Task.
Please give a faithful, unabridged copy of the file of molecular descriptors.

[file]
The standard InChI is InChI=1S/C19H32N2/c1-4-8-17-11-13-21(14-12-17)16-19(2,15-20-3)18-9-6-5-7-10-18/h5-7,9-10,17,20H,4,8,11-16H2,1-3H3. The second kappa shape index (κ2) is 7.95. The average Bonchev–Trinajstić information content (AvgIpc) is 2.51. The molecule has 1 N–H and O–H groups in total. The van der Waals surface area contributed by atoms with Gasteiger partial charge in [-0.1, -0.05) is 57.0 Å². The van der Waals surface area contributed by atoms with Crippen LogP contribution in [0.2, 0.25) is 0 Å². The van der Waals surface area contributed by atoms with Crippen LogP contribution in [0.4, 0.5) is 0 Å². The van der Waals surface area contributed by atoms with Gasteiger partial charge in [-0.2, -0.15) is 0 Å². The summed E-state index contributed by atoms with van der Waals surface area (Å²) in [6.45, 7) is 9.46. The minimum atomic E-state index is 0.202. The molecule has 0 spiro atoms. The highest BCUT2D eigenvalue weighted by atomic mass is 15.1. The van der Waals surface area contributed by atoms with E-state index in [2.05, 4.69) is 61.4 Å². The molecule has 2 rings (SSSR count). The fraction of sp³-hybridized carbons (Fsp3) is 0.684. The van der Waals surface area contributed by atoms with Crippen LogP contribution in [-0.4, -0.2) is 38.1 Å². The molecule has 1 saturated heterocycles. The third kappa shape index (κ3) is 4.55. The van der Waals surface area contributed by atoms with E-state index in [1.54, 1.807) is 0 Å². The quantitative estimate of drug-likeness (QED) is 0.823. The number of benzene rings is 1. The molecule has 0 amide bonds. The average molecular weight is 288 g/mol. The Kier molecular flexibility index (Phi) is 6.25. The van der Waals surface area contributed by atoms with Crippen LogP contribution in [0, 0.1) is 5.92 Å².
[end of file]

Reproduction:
The standard InChI is InChI=1S/C19H32N2/c1-4-8-17-11-13-21(14-12-17)16-19(2,15-20-3)18-9-6-5-7-10-18/h5-7,9-10,17,20H,4,8,11-16H2,1-3H3. The second kappa shape index (κ2) is 7.95. The average Bonchev–Trinajstić information content (AvgIpc) is 2.51. The molecule has 1 N–H and O–H groups in total. The van der Waals surface area contributed by atoms with Gasteiger partial charge in [-0.1, -0.05) is 57.0 Å². The van der Waals surface area contributed by atoms with Crippen LogP contribution in [0.2, 0.25) is 0 Å². The van der Waals surface area contributed by atoms with Crippen LogP contribution in [0.4, 0.5) is 0 Å². The van der Waals surface area contributed by atoms with Gasteiger partial charge in [-0.2, -0.15) is 0 Å². The summed E-state index contributed by atoms with van der Waals surface area (Å²) in [6.45, 7) is 9.46. The minimum atomic E-state index is 0.202. The molecule has 0 spiro atoms. The highest BCUT2D eigenvalue weighted by atomic mass is 15.1. The van der Waals surface area contributed by atoms with E-state index in [2.05, 4.69) is 61.4 Å². The molecule has 2 rings (SSSR count). The fraction of sp³-hybridized carbons (Fsp3) is 0.684. The van der Waals surface area contributed by atoms with Crippen LogP contribution in [-0.4, -0.2) is 38.1 Å². The molecule has 1 saturated heterocycles. The third kappa shape index (κ3) is 4.55. The van der Waals surface area contributed by atoms with E-state index in [1.54, 1.807) is 0 Å². The quantitative estimate of drug-likeness (QED) is 0.823. The number of benzene rings is 1. The molecule has 0 amide bonds. The average molecular weight is 288 g/mol. The Kier molecular flexibility index (Phi) is 6.25. The van der Waals surface area contributed by atoms with Crippen LogP contribution in [0, 0.1) is 5.92 Å².